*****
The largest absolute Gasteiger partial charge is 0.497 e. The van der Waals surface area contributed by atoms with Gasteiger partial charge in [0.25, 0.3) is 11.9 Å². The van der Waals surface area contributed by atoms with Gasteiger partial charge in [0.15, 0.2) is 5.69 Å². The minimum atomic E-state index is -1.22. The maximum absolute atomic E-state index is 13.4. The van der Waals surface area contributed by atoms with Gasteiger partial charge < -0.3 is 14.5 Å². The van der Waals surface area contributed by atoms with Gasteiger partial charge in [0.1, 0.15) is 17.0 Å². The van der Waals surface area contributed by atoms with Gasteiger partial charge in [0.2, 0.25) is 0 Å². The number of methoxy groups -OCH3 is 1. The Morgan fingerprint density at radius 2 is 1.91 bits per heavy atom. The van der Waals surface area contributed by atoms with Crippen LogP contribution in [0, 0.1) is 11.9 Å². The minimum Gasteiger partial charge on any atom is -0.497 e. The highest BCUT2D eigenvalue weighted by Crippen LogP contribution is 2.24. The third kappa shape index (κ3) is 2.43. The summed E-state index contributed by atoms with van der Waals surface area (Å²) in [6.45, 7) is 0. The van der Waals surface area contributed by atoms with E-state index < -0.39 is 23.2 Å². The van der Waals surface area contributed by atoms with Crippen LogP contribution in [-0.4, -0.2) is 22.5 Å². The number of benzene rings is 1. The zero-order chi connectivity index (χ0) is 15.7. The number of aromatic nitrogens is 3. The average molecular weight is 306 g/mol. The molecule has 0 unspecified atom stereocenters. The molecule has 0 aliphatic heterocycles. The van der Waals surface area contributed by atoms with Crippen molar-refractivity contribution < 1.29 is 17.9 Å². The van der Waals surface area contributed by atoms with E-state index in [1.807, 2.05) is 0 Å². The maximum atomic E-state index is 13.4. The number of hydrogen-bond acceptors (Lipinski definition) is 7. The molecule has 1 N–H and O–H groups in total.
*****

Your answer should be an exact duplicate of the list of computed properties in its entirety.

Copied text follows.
The largest absolute Gasteiger partial charge is 0.497 e. The van der Waals surface area contributed by atoms with Gasteiger partial charge in [0.25, 0.3) is 11.9 Å². The van der Waals surface area contributed by atoms with Gasteiger partial charge in [0.15, 0.2) is 5.69 Å². The minimum atomic E-state index is -1.22. The maximum absolute atomic E-state index is 13.4. The van der Waals surface area contributed by atoms with Gasteiger partial charge < -0.3 is 14.5 Å². The van der Waals surface area contributed by atoms with Gasteiger partial charge in [0.1, 0.15) is 17.0 Å². The van der Waals surface area contributed by atoms with Gasteiger partial charge in [0.2, 0.25) is 0 Å². The number of methoxy groups -OCH3 is 1. The Morgan fingerprint density at radius 2 is 1.91 bits per heavy atom. The van der Waals surface area contributed by atoms with Crippen LogP contribution in [0, 0.1) is 11.9 Å². The minimum Gasteiger partial charge on any atom is -0.497 e. The highest BCUT2D eigenvalue weighted by Crippen LogP contribution is 2.24. The third kappa shape index (κ3) is 2.43. The summed E-state index contributed by atoms with van der Waals surface area (Å²) in [6.45, 7) is 0. The van der Waals surface area contributed by atoms with E-state index < -0.39 is 23.2 Å². The van der Waals surface area contributed by atoms with Crippen LogP contribution in [-0.4, -0.2) is 22.5 Å². The number of benzene rings is 1. The zero-order chi connectivity index (χ0) is 15.7. The number of aromatic nitrogens is 3. The average molecular weight is 306 g/mol. The molecule has 0 unspecified atom stereocenters. The molecule has 0 aliphatic heterocycles. The van der Waals surface area contributed by atoms with Crippen molar-refractivity contribution < 1.29 is 17.9 Å². The van der Waals surface area contributed by atoms with E-state index in [1.807, 2.05) is 0 Å². The maximum atomic E-state index is 13.4. The number of hydrogen-bond acceptors (Lipinski definition) is 7. The molecule has 1 N–H and O–H groups in total.